What I never quite understood or questioned back in those days when acceptance was rarely challenged was that Mason not only exonerated his clients without an apparent exception but more often than not he tricked the actual murderer to confessing during cross-examination on the witness stand!  I never asked myself how or why every killer was present in the courtroom for virtually every case or how every supposedly air tight alibi was exploited and negated by a a super-human lawyer whose success ratio was as stellar as that of the Dynamic Duo, the Man of Steel, that inveterate pipe-smoker from Downey Street and the previously-alluded-to Belgian with the manicured mustache and the little grey cells.  Anyway, near the start nearly all clients would consult with Mason before anything vital had gone down, but then would quickly require the lawyer’s criminal defense expertise when someone ended up dead about twenty minutes in.  In most episodes crusty Police Lieutenant Arthur Tragg (Ray Collins of Citizen Kane notoriety) would arrest the client with some damning evidence and a laughable bravado that that in the end never stands up.  Inevitably Mason with the resourceful Drake and efficient Della piece together mitigating counter-evidence to trap and expose in grand fashion the real culprit.  One of the consistent pleasures of the show for viewers occasionally flummoxed by the unchanging formula is to observe the unsuspecting criminal stutter and stumble on the witness stand, the place where truth is always uncovered. (more…)

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This past week’s Monday Morning Diary went MIA as it does on occasion, though all things considered, rarely.  For the installment planned for this coming Monday I will combine the theatrical film viewings achieved over two weeks.  Thanks to all who have followed and placed comments and likes during the Greatest Television Countdown Part 2.  Today’s capsule review on The Perry Mason Show from Yours Truly will be published mid-afternoon.     -Sam

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An appreciation by Brian E. Wilson

When we first meet Lorelai Gilmore (played by the divine Lauren Graham), the effervescent fast-talking heroine of this wondrous dramedy that ran 154 episodes over 7 seasons, she enters Luke’s Diner and orders, no, begs the grumpy, perpetually stubbled Luke (an enjoyable gruff Scott Patterson) for, of course, coffee. He sees that this java junkie has already downed several cups, and wants to deny her, like a good bartender cutting off one who has had too many drinks. But she needs an even stronger caffeine fix. His coffee rocks. He grumbles as she charms him into surrender. Fueled by The La’s unforgettable power pop song “There She Goes,” this opening sequence beautifully sets the tone for what would be one of the most captivating and unique network series ever to air.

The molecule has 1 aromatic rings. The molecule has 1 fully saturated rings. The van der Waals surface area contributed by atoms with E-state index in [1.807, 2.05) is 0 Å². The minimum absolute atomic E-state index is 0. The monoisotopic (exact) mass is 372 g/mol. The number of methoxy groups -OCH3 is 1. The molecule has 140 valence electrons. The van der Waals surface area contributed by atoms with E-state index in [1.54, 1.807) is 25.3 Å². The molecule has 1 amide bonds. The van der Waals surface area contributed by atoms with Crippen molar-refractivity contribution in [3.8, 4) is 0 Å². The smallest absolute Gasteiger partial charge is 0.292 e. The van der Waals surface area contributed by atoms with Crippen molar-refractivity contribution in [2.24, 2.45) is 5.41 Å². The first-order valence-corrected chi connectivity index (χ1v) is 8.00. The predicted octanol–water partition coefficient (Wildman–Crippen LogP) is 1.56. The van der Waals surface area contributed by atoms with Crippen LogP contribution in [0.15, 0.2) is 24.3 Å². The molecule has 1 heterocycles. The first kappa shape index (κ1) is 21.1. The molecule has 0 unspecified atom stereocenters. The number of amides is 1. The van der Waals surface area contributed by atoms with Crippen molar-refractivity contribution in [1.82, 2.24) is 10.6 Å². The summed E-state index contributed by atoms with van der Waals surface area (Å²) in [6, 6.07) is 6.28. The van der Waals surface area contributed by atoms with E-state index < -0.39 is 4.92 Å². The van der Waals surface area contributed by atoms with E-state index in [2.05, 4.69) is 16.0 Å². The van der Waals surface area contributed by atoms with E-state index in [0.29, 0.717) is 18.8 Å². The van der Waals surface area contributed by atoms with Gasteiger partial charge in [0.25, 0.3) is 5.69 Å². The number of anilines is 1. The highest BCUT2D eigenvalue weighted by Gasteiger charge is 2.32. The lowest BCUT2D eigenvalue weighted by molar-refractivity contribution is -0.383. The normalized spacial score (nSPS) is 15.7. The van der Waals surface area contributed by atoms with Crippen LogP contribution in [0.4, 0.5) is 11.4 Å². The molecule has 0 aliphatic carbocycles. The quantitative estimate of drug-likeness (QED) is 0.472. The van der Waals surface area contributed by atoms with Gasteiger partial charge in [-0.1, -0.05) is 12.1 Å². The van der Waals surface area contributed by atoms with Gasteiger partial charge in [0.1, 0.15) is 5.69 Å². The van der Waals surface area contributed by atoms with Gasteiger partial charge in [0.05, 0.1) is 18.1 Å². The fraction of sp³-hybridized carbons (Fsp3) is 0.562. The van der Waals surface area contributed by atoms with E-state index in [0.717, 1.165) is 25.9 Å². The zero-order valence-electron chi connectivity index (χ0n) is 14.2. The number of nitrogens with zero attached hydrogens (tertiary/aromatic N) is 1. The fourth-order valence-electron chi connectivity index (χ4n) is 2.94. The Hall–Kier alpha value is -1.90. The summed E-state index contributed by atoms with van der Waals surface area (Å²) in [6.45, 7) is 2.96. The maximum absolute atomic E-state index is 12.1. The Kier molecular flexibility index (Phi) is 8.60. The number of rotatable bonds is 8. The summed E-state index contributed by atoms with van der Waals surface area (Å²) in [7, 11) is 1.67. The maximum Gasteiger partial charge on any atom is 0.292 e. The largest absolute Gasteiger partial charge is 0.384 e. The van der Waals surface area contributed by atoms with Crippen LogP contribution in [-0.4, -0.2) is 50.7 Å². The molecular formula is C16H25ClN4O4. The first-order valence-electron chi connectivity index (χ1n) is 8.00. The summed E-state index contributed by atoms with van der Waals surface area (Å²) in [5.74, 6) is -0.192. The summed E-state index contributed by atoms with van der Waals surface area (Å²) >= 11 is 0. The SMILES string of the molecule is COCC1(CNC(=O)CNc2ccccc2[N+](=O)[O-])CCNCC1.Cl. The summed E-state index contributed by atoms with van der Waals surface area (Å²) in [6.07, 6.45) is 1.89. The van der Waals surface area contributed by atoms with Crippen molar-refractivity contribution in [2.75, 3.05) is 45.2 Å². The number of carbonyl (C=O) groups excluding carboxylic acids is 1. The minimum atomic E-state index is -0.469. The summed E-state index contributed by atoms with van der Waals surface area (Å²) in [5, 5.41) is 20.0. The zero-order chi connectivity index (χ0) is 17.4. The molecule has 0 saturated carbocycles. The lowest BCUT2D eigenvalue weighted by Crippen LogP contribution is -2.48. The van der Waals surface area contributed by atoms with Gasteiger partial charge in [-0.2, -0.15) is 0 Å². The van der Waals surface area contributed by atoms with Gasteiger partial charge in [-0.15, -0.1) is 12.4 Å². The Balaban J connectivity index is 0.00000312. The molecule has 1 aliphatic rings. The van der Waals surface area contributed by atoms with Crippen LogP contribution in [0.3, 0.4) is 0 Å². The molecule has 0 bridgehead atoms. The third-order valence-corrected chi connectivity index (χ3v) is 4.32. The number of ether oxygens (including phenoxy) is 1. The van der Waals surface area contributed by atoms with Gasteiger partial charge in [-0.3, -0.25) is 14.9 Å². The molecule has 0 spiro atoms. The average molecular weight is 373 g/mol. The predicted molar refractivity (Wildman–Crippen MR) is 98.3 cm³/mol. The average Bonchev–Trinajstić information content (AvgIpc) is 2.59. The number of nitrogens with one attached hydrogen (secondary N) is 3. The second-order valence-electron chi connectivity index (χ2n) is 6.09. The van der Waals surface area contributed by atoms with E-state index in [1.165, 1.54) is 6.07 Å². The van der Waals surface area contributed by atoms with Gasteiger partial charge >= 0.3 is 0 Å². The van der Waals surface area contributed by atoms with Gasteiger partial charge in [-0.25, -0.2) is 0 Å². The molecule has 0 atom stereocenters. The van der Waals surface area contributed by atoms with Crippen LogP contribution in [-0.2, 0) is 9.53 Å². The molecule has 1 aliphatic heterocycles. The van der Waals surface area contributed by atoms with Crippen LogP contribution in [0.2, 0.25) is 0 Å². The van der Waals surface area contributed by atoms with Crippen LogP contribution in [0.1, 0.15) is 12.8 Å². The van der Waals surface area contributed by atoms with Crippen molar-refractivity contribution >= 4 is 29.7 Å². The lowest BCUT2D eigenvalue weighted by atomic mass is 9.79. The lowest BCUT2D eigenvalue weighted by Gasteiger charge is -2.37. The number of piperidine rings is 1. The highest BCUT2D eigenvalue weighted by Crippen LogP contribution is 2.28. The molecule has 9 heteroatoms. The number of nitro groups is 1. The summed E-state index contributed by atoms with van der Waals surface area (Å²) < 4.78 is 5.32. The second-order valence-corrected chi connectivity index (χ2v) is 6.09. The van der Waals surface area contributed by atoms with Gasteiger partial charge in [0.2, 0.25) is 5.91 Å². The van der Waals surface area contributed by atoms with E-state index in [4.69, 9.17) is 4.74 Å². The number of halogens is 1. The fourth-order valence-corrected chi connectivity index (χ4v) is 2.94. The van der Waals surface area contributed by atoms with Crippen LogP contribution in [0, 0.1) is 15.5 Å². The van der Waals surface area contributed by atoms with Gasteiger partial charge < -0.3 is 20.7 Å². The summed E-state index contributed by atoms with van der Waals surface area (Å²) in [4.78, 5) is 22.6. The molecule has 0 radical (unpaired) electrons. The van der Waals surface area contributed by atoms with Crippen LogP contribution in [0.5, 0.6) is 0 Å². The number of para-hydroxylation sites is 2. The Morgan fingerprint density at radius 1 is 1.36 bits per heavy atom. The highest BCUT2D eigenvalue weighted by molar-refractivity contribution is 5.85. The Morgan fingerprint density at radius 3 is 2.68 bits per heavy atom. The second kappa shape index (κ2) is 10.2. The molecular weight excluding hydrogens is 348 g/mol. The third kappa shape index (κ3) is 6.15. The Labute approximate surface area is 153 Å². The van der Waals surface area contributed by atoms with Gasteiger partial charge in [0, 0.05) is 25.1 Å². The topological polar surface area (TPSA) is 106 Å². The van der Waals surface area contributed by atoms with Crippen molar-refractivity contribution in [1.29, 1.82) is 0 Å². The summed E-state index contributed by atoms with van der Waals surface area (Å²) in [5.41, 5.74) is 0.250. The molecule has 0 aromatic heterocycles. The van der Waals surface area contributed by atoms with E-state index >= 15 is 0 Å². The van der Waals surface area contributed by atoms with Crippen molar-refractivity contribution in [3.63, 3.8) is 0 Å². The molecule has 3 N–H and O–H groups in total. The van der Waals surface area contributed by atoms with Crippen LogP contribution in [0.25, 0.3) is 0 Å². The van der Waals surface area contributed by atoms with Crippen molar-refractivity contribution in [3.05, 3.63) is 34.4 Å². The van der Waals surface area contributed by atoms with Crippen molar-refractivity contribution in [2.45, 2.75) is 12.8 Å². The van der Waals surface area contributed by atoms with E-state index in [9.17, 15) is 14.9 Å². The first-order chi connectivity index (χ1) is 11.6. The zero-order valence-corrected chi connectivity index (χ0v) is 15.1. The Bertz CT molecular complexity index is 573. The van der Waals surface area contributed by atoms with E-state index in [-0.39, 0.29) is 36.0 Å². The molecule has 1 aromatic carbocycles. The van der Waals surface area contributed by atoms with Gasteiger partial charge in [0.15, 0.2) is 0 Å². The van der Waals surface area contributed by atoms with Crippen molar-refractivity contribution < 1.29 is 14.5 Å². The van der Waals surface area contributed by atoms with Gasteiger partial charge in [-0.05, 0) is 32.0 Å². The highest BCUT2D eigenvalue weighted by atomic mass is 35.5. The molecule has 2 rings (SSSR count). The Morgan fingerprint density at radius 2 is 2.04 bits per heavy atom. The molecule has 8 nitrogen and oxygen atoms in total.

Created by Amy Sherman-Palladino, who (for the first 6 seasons; David S. Rosenthal was show runner during the 7th season) would work with her husband Daniel on the series along with many extremely talented writers, directors, and a remarkably gifted technical crew, this zippy show gives the viewer that feeling of a coffee high. The characters speak as if in a 1930s screwball comedy, whipping from one witty quip to the next. I myself quit coffee cold turkey in 2010, but almost felt the need to grab a mug of the strongest coffee I could find to write this blog post about what makes this show special. Instead I revisited a few episodes (the “Pilot,” season 2’s “I Can’t Get Started,” and season 3’s beyond great “They Shoot Gilmores, Don’t They?”) to get that Gilmore feeling again. Better than coffee! I arrived late to the party, didn’t start watching the show until the mid-00s on DVD, and finished just a few years ago. So unlike a lot of older shows I wrote about for this epic countdown of TV’s best, this creation is still relatively fresh in my pop culture stuffed brain.

I mentioned screwball comedies in the last paragraph, but I can easily compare Gilmore Girls to other TV shows of the ’90s, ’00s, and 2010s that move with amazing celerity. Lorelai Gilmore, her brilliant bookish daughter Rory (played with wide-eyed charm by Alexis Bledel), and all of the others dwelling in and around the fictional town of Stars Hollow, Connecticut could easily keep up with the fast talkers populating Buffy, the Vampire Slayer, The Simpsons, 30 Rock, Arrested Development, Veep, Unbreakable Kimmy Schmidt, The West Wing, Community, The Good Place, and others. This is TV that requires the viewer to keep up. Tune out for one second and you miss a key line of dialogue. Instead of exhausting, the show exhilarates.

Gilmore Girls is known for its pop culture references, and wow, they are ever eclectic. The Pilot has verbal references to Jack Kerouac, Officer Krupke, RuPaul, Britney Spears’ “Baby One More Time” video, Ruth Gordon’s character in Rosemary’s Baby, Moby-Dick, FloJo, Mommie Dearest, “The Little Match Girl,” Madame Bovary, Eminem, and others. Another episode (“They Shoot Gilmores, Don’t They?”) mentions Riverdance, Tiny Tim from Dickens, the Who’s Quadrophenia, Jennifer Lynch’s obscure cult film Boxing Helena (its star Sherilyn Fenn would later appear as a guest star), Bobby Brady, the Rocky theme, Tommy Tune, and that’s just the tip of the iceberg. (more…)

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by Dennis Polifroni

So many negative things have been said about the AMC flagship show, THE WALKING DEAD.